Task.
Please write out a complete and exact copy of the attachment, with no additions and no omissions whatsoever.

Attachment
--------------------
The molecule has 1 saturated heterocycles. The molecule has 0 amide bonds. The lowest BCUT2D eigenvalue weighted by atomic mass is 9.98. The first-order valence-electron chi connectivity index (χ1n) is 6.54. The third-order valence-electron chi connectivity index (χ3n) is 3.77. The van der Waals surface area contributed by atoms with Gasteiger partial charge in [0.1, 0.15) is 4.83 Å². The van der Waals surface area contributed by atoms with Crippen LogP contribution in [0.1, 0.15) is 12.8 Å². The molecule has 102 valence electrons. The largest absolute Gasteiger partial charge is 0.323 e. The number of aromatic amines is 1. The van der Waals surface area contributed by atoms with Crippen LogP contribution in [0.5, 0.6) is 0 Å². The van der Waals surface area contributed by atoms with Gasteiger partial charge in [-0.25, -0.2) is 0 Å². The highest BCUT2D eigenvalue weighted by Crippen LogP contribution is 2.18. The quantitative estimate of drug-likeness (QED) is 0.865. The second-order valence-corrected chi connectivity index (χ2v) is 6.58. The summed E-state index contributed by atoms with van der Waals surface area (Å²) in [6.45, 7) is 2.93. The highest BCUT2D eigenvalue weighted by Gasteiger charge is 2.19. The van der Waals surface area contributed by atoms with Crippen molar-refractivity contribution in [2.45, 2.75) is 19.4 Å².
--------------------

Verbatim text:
The molecule has 1 saturated heterocycles. The molecule has 0 amide bonds. The lowest BCUT2D eigenvalue weighted by atomic mass is 9.98. The first-order valence-electron chi connectivity index (χ1n) is 6.54. The third-order valence-electron chi connectivity index (χ3n) is 3.77. The van der Waals surface area contributed by atoms with Gasteiger partial charge in [0.1, 0.15) is 4.83 Å². The van der Waals surface area contributed by atoms with Crippen LogP contribution in [0.1, 0.15) is 12.8 Å². The molecule has 102 valence electrons. The largest absolute Gasteiger partial charge is 0.323 e. The number of aromatic amines is 1. The van der Waals surface area contributed by atoms with Crippen LogP contribution in [0.5, 0.6) is 0 Å². The van der Waals surface area contributed by atoms with Gasteiger partial charge in [-0.25, -0.2) is 0 Å². The highest BCUT2D eigenvalue weighted by Crippen LogP contribution is 2.18. The quantitative estimate of drug-likeness (QED) is 0.865. The second-order valence-corrected chi connectivity index (χ2v) is 6.58. The summed E-state index contributed by atoms with van der Waals surface area (Å²) in [6.45, 7) is 2.93. The highest BCUT2D eigenvalue weighted by Gasteiger charge is 2.19. The van der Waals surface area contributed by atoms with Crippen molar-refractivity contribution in [2.45, 2.75) is 19.4 Å².